The grist for this style is very simple: a blend of domestic two-row, wheat, and sometimes rye. You want the beer to have a subtle bready note, similar to crackers or white bread. One trick that I find useful in this style is replacing a portion of the domestic two-row with continental Pilsner malt (around 1⁄4th of the total grist). Pilsner malt lends a slightly sweet, grainy malt character to a beer. If you are an extract brewer, use a wheat extract that uses Pilsner malt for the non-wheat portion. A beer like this does not have specialty malts to hide behind, so little tricks like this can stand out in a crowd. When all the other beers at the table have the same malt note, one with a touch of grainy flavor and aroma stands out as more “wheaty.” I would not use something like British pale ale malt, but I would consider replacing some of the domestic two-row with domestic pale ale malt. The pale ale malt is kilned a little darker and adds some biscuit notes. If you go this route, keep it to less than 1⁄5th of the total grist. That is all you need for American wheat. If you are making a rye version, you can swap out rye for wheat in whatever portion you feel is right. I like to replace about half of the wheat with rye, for a subtle spicy rye note and a touch of silkiness to the mouthfeel. If you really want the rye character to stand out, use rye for 50% of the total grist.

Many brewers want to add specialty grains to this style, such as crystal, biscuit, aromatic malts. You should avoid the urge to add specialty grains, as they can add too much sweetness or too much malt character for this style. If you are not getting enough malt character from just domestic two-row and wheat/rye, then you should review your fermentation. Poor fermentation will result in a beer that is “flabby” and it masks the character of the grain. High quality malt is only apparent when you have high quality fermentation. Keep in mind this beer is more about the clean wheat/rye malt character and fermentation flavors so don’t hide that with specialty malts. Almost any specialty grain is too much in this style.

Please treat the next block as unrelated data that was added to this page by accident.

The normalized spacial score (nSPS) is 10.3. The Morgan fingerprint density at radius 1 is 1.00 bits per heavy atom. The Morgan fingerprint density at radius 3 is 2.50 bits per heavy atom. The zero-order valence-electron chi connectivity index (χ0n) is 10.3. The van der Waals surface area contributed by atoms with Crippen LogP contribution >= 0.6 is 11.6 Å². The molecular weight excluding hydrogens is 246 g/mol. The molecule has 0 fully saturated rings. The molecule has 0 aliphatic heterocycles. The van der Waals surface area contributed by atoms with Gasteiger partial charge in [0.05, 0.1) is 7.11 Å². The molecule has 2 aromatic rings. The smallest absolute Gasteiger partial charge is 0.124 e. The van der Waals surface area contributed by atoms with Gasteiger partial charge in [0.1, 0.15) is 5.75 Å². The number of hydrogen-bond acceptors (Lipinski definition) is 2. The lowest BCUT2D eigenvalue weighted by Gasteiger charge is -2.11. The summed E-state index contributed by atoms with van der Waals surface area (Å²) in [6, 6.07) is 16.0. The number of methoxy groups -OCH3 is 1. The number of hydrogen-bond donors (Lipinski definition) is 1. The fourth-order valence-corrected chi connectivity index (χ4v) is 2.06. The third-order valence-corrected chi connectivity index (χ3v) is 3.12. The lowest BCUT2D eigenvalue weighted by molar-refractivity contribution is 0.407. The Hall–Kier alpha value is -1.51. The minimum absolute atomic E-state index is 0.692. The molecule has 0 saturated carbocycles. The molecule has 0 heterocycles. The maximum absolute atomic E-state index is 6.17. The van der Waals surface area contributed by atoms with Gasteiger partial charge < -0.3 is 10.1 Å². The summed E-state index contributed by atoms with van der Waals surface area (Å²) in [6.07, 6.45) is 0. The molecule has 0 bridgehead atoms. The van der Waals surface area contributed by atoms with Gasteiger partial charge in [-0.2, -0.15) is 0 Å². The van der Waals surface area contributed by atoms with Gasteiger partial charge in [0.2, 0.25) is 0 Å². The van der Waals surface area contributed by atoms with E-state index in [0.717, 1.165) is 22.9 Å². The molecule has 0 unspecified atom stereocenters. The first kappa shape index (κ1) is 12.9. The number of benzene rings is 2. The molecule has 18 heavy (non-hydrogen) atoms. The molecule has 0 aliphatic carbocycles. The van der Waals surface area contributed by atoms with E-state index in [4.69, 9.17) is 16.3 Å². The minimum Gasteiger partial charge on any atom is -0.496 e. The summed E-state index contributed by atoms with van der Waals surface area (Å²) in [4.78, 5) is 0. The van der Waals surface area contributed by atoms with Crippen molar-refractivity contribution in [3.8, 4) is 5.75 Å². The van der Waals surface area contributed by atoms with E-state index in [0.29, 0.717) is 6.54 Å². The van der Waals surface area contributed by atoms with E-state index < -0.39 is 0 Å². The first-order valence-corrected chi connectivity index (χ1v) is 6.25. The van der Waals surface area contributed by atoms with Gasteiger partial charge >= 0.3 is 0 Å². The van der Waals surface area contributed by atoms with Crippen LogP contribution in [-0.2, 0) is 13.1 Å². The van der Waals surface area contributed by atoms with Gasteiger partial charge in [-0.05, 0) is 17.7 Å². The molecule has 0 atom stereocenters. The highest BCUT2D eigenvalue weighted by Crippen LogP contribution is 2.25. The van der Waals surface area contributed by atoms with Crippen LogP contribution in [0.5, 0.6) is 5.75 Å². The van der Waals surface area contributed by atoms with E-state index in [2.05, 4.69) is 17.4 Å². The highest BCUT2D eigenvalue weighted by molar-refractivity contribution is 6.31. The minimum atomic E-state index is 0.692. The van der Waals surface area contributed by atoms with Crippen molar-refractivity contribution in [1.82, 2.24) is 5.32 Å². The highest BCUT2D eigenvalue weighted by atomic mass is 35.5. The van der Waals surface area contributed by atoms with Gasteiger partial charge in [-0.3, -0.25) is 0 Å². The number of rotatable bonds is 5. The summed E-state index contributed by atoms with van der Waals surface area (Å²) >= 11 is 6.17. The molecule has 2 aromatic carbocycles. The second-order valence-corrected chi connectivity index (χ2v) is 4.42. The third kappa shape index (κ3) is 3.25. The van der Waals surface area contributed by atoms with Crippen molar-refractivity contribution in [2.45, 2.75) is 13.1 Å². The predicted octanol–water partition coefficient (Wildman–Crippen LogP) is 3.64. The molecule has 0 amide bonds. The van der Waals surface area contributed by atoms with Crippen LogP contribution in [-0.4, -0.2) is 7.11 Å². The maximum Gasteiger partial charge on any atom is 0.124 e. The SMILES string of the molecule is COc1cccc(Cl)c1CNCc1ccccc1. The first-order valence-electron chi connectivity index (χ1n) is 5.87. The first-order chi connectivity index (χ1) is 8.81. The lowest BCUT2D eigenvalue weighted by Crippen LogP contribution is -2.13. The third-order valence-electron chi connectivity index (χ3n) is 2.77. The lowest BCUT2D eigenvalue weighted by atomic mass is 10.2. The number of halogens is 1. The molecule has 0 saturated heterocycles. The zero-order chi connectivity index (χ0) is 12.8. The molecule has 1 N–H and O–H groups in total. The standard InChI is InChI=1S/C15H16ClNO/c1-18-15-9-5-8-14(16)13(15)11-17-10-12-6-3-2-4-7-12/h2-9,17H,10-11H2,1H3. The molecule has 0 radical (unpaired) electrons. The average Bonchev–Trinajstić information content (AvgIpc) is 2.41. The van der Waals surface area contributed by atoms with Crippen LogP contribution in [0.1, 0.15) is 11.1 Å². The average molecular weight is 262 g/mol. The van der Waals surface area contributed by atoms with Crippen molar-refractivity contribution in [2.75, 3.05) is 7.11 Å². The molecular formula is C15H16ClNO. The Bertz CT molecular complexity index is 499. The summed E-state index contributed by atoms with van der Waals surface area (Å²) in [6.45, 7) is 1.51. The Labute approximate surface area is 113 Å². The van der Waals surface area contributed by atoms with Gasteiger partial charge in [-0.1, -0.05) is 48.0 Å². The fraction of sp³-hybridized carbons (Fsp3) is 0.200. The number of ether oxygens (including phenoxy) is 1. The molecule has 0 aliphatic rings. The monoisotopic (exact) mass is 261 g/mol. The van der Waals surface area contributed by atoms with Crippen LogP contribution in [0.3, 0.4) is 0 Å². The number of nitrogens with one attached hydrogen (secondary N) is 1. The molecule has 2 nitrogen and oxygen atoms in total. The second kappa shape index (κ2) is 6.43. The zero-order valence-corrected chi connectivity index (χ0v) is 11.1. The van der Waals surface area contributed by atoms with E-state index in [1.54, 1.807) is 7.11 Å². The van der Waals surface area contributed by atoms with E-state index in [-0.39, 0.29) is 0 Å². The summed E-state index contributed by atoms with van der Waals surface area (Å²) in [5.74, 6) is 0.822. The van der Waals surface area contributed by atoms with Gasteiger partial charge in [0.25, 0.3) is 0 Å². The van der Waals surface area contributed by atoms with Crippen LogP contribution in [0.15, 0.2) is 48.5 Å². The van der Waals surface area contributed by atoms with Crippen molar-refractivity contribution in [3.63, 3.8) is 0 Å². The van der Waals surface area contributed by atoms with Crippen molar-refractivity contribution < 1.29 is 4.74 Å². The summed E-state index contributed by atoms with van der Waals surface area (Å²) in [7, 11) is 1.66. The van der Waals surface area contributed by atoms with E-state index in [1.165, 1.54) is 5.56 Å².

American wheat/rye has a medium to medium-light body. All-grain brewers should target a mash temperature around 152 °F (67 °C), which strikes a nice balance between fermentable and non-fermentable sugars. For extract brewers, most light colored extracts will ferment out to the right level. If your extract does not attenuate enough, you should first review your fermentation parameters. Some brewers worry about protein rests when using wheat, but I do not find it necessary. Keep in mind wheat and rye malt is huskless, so if your equipment is prone to stuck mashes, you might want to add a volume of rice hulls equal to the volume of wheat and rye used.